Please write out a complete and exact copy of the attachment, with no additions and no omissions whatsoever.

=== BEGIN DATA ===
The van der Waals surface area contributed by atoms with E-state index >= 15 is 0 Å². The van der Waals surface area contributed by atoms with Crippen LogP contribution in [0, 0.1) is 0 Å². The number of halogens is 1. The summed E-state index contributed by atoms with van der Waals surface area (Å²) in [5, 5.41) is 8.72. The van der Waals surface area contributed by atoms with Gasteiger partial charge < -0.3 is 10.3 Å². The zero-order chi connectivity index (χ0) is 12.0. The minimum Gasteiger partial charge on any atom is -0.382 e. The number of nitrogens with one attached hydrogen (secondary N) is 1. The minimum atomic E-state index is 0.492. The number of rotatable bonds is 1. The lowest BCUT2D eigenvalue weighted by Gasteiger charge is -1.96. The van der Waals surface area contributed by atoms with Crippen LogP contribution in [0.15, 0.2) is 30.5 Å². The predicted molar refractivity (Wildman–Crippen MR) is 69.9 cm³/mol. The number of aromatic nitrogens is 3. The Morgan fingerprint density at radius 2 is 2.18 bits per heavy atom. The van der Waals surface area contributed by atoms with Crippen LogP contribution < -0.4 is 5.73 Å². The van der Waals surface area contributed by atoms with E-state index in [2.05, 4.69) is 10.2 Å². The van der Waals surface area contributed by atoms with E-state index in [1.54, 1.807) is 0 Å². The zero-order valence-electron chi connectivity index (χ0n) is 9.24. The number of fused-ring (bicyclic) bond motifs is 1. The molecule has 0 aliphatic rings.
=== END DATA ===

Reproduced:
The van der Waals surface area contributed by atoms with E-state index >= 15 is 0 Å². The van der Waals surface area contributed by atoms with Crippen LogP contribution in [0, 0.1) is 0 Å². The number of halogens is 1. The summed E-state index contributed by atoms with van der Waals surface area (Å²) in [5, 5.41) is 8.72. The van der Waals surface area contributed by atoms with Gasteiger partial charge < -0.3 is 10.3 Å². The zero-order chi connectivity index (χ0) is 12.0. The minimum Gasteiger partial charge on any atom is -0.382 e. The number of nitrogens with one attached hydrogen (secondary N) is 1. The minimum atomic E-state index is 0.492. The number of rotatable bonds is 1. The lowest BCUT2D eigenvalue weighted by Gasteiger charge is -1.96. The van der Waals surface area contributed by atoms with Crippen LogP contribution in [0.15, 0.2) is 30.5 Å². The predicted molar refractivity (Wildman–Crippen MR) is 69.9 cm³/mol. The number of aromatic nitrogens is 3. The Morgan fingerprint density at radius 2 is 2.18 bits per heavy atom. The van der Waals surface area contributed by atoms with Crippen LogP contribution < -0.4 is 5.73 Å². The van der Waals surface area contributed by atoms with E-state index in [2.05, 4.69) is 10.2 Å². The van der Waals surface area contributed by atoms with E-state index in [1.54, 1.807) is 0 Å². The zero-order valence-electron chi connectivity index (χ0n) is 9.24. The number of fused-ring (bicyclic) bond motifs is 1. The molecule has 0 aliphatic rings.